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dc.contributor.authorDaughtrey, Margery
dc.date.accessioned2018-12-05T15:44:13Z
dc.date.available2018-12-05T15:44:13Z
dc.date.issued2014-05-02
dc.identifier.citationExcerpted from Branching Out IPM Newsletter (2014), Vol. 21 No. 3
dc.identifier.urihttps://hdl.handle.net/1813/60574
dc.description.abstractDogwood anthracnose today is not causing effects on flowering dogwood as striking as those observed in the 1980s in New York. We continue to be able to isolate the pathogen from leaves and twigs of older dogwoods in semi-shaded sites in Riverhead each year, but widespread blighting has not been seen in NY for decades. The best guess is that the pathogen killed the most susceptible individuals with ease, leaving only a few trees with some poorly understood resistance in its wake. It’s also possible that the pathogen itself may be less vigorous now than it was initially.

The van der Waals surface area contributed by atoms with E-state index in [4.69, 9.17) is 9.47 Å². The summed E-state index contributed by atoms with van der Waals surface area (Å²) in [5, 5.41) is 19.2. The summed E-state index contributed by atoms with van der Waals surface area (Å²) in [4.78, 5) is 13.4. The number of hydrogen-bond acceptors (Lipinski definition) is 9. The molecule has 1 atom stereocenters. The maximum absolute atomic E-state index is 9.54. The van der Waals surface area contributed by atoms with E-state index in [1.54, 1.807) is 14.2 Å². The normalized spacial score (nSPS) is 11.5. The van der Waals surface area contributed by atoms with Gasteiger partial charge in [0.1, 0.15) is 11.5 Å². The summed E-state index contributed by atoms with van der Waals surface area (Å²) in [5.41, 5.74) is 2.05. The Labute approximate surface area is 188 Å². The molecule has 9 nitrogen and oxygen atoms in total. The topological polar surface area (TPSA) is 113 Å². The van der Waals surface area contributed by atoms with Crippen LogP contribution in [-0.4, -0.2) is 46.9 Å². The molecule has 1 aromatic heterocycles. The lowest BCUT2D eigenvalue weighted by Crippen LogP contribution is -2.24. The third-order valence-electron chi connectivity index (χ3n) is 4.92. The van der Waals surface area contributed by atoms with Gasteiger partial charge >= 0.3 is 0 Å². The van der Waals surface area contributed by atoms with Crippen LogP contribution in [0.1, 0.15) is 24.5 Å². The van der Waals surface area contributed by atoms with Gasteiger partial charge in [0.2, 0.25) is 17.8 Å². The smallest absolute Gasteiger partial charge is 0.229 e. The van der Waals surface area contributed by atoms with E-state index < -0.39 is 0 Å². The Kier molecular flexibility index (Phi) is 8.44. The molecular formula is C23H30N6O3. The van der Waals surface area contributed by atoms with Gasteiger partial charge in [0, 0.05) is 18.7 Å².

dc.language.isoen_US
dc.publisherCornell University Department of Plant Pathology and Plant-Microbe Biology
dc.subjectCornus florida
dc.subjectanthracnose fungus
dc.subjectDiscula destructiva
dc.subjectCornus kousa
dc.subjectErysiphe pulchra
dc.subjectresistant
dc.titleWhatever Happened to Dogwood Anthracnose?
dc.typefact sheet


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